On 1 January 1945, the Luftwaffe dealt a
savage New Year's Day blow at Allied air bases in the Netherlands and Belgium.
Between 0800 and 1000 hours, about 700 German aircraft (Goering later said
2,300) laid on a stunning attack. It was an ugly surprise for the Allies, who
lost 156 Airplanes, 36 of which were American. Spaatz paid tribute to the
careful planning that lay behind the German operation. Again the Luftwaffe had
demonstrated its versatility and aggressiveness. Yet the Fuehrer, who had
fathered the idea, lost far more than he gained. While he was able to replace
his losses of airplanes readily, just as the Allies could, he had expended
some of his last remaining capable pilots and key squadron leaders. The
evidence indicated in fact that 1 January 1945 was one of the worst single
days for human and aircraft losses the Luftwaffe ever experienced, and the
military effect on the Allies, save for some embarrassment, was truly
This period had a duration of one day
and was defensive in nature. Between 0920 and 0945 hours on 1 January 1945,
Site A-92, St. Trond, Belgium underwent strafing attacks by 7 FW 190's and ME
109's. The attacking squadron made three or four runs across the field
inflicting damage to combat and administrative aircraft. The 404 and 48 Groups
were located on this field as well as Headquarters Flight of the XXIX TAC and
numerous bombers of the VIII Air Force which had landed on the field. The
attacking aircraft were fairly successful in their mission although the cost
to themselves was great.
Of the combat aircraft on the field, the
enemy destroyed two P-47's, damaged 11 P-47's category AC and 16 P-47's
Of the Command aircraft on the field,
one UC 78 was destroyed and 4 other aircraft were damaged.
One B-24 and two B-17's were destroyed
and two B-17's were damaged category AC. Thus, the seven attacking planes
destroyed 6 aircraft and damaged 33.
Three enlisted men of the anti aircraft
complement were seriously wounded. The field was not otherwise affected from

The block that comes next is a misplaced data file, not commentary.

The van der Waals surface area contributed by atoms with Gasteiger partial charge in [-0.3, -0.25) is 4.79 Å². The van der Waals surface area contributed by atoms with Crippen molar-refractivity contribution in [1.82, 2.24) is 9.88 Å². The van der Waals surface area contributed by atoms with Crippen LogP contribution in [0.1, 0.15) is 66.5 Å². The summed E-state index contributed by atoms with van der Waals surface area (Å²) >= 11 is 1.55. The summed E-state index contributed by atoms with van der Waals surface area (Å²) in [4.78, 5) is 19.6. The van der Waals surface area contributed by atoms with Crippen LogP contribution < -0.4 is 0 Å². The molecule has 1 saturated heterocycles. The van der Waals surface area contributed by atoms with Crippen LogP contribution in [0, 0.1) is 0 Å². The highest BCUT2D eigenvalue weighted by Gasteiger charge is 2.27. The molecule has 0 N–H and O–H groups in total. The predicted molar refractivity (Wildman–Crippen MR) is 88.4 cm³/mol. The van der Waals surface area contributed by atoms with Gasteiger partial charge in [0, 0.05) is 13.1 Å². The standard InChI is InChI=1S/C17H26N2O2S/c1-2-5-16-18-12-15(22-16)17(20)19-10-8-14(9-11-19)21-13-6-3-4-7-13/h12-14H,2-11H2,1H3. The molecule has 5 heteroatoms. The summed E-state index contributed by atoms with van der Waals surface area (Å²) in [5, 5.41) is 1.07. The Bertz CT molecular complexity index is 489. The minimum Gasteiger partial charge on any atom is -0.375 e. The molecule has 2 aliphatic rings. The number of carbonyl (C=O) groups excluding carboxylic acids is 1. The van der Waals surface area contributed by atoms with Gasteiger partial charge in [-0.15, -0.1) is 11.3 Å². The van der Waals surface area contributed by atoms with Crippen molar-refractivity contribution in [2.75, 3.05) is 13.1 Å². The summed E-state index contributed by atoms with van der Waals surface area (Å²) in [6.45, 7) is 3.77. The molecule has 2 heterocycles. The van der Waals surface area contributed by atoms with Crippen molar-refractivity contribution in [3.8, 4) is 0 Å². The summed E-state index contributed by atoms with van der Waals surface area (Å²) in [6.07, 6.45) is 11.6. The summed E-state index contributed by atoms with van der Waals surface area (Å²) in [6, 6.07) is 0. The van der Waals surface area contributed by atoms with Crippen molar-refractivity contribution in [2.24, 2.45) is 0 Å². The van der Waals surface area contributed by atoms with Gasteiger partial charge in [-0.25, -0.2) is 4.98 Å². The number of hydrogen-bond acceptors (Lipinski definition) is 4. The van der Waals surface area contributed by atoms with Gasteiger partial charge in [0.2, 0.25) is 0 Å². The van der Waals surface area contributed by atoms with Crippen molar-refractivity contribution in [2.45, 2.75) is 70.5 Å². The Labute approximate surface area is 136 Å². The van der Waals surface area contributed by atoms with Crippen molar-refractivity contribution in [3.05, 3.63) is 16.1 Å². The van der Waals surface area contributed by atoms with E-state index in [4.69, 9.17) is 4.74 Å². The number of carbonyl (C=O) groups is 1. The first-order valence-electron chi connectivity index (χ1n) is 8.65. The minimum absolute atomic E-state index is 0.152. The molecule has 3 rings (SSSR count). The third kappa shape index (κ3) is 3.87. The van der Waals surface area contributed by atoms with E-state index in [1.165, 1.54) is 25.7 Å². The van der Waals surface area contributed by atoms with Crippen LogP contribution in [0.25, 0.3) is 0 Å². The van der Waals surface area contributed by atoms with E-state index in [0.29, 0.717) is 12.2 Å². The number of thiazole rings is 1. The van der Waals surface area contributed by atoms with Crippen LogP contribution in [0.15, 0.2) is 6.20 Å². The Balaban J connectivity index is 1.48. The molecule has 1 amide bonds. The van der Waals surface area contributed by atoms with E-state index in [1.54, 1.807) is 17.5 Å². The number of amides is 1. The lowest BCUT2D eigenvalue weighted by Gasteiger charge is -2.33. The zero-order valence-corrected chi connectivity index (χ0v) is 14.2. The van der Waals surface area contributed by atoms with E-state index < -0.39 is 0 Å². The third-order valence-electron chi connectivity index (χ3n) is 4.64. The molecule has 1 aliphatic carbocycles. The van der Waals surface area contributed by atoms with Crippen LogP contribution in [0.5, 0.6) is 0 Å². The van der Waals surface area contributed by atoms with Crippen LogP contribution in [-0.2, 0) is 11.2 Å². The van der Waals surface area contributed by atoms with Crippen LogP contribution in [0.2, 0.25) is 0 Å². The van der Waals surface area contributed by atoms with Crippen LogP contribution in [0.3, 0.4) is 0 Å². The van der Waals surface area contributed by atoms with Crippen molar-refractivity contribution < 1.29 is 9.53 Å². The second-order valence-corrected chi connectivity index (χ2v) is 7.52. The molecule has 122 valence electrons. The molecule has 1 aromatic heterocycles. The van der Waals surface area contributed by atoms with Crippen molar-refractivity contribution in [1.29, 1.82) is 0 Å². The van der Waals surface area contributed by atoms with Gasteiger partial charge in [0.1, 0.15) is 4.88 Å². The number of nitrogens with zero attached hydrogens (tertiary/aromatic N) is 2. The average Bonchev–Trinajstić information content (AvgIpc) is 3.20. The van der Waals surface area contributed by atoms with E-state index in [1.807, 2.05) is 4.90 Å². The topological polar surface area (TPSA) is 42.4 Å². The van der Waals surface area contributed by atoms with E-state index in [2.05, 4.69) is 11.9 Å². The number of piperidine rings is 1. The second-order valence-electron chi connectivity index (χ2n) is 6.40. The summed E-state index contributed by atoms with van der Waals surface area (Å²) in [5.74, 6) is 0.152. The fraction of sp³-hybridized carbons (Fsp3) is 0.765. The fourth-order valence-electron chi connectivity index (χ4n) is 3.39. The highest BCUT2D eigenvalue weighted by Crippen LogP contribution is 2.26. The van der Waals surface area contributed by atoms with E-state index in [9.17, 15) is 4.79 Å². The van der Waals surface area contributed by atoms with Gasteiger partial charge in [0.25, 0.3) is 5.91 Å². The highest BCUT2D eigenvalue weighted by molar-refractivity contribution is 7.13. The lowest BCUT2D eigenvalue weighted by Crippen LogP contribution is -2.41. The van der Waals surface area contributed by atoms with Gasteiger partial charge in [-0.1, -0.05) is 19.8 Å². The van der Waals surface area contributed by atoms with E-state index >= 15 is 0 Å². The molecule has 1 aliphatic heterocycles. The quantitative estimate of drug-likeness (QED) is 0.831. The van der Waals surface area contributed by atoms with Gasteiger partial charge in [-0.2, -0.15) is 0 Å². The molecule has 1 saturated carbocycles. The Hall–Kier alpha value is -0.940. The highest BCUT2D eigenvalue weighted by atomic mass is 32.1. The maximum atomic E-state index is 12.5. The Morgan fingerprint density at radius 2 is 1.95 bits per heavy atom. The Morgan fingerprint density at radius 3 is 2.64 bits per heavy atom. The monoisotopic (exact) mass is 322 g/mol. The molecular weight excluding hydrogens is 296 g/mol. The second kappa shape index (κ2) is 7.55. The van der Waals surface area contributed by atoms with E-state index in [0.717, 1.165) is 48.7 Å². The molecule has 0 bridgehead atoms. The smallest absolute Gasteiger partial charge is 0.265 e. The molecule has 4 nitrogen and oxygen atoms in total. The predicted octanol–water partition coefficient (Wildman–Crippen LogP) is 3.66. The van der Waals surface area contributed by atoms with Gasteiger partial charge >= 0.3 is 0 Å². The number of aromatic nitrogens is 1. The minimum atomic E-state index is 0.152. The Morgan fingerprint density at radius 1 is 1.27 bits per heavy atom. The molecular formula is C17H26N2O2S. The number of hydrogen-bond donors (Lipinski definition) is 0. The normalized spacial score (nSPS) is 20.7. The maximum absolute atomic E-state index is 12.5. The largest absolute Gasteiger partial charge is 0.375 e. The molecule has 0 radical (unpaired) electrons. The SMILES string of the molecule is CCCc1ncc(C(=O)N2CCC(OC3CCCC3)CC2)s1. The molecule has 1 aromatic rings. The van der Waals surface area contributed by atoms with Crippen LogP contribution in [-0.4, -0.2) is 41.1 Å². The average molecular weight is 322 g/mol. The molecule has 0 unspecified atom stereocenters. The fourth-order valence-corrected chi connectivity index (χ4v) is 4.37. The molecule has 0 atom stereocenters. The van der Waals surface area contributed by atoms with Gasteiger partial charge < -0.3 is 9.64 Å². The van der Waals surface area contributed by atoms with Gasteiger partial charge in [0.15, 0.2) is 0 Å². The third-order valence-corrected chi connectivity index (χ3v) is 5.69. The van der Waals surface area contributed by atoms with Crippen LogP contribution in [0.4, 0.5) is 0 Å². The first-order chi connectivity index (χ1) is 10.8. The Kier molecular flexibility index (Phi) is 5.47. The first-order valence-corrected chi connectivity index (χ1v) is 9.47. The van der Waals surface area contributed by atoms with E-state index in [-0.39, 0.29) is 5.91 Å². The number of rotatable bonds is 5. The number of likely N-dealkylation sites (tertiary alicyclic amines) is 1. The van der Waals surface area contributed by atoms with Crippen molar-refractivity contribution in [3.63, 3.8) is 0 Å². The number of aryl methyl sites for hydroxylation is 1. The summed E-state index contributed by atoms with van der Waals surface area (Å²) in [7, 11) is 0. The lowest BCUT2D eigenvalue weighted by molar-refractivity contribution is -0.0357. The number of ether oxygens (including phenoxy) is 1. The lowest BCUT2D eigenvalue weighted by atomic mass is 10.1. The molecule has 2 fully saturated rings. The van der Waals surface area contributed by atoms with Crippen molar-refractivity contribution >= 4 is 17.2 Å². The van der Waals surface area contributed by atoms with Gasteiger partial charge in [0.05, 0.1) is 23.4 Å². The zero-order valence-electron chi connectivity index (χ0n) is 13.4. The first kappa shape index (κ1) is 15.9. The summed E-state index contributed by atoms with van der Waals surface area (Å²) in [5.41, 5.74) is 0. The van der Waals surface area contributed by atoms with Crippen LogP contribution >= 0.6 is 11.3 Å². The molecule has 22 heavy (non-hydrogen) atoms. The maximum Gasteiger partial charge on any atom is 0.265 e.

an operational point of view.
None of our fighter planes were able to
give battle to the enemy but AA destroyed 3 FW 190's and 2 ME 109's and
damaged another enemy plane.
The one attack is of interest in itself
as it represents the first attack of its kind during the invasion of German
held Europe. However, as the day wore on it appeared that the attack on us was
only a small part of a very well planned and coordinated attack on all
fighter-bomber fields in the Brussels-Eindhoven area. It is now thought that
between 700/800 German aircraft were employed in this large scale offensive
against our bases. The enemy achieved a maximum of surprise throughout the
area as strict silence was maintained on the radio. Radar did not pick him up
as he flew at deck level on a well planned route which took advantage of the
"Bulge" area and all terrain features. Over the target
area, however, the organization broke down to some extent, largely due to the
inexperience of personnel. The final reports reveal that some 127 allied
operational aircraft were destroyed and 133 damaged. Only 11 pilots were lost.
GAF losses were enormous in comparison. 160 aircraft were claimed shot down
the air and nearly 300 were claimed by anti aircraft.
The considerable number of documents
taken from crashed German aircraft and statements of German pilots have thrown
a great deal of light on the manner in which the GAF raid on our airfields was
carried out on the 1st of January. It seems to have been the enemy's plan to
attack both Y-89, Le Culot and A-92, St. Trond, Belgium with considerable
forces on each.
The rendezvous point for the attack on
A-89 appeared to be Bingen, Germany, marked with a beacon and a smoke bomb,
then to St. Vith and south of Liege to A-89. It is estimated that between 40
to 50 enemy planes started on this mission, but after leaving the
"Bulge" got slightly mixed up and vigorously attacked B-56 at
Approximately 30 FW 190's left the area
of Limburg, Germany for the attack on A-92. Their route was Keblenz to west of
St. Vith to Malmedy to north of Liege to A-92. Of the thirty, only seven
reached the target.
The entire operation, as directed
against the airfields of 2nd Tactical Air Force, XXIX Tactical Air Command and
IX Tactical Air Command, appears to have been a prodigious effort for any air
force, let alone the [missing]
The effort was brilliantly planned, but,
fortunately for us, was too difficult for the pilots of the GAF to carry out
to the letter.
It should be called to mind that by
January 1, our ground forces were cing the enemy back at Celles and Bastogne
and undoubtedly the German high command knew he would be forced to withdraw
before long. It is my opinion that this action on the part of the GAF was to
cripple the fighter bomber effort which was certain to be used against such a
withdrawal. Had he been successful, he would have prevented the mass
destruction of motor transports, armored vehicles and tanks which took place
only a little later in the month.
Due to the fact that the aircraft from
the XXIX Tactical Air Command was on missions or on the ground, we had little
part in destroying the enemy in the air. Only one ME 109 was damaged and this
in the St. Vith area. 50 E/A were seen during the day but they succeeded in
evading our aircraft by diving into the clouds.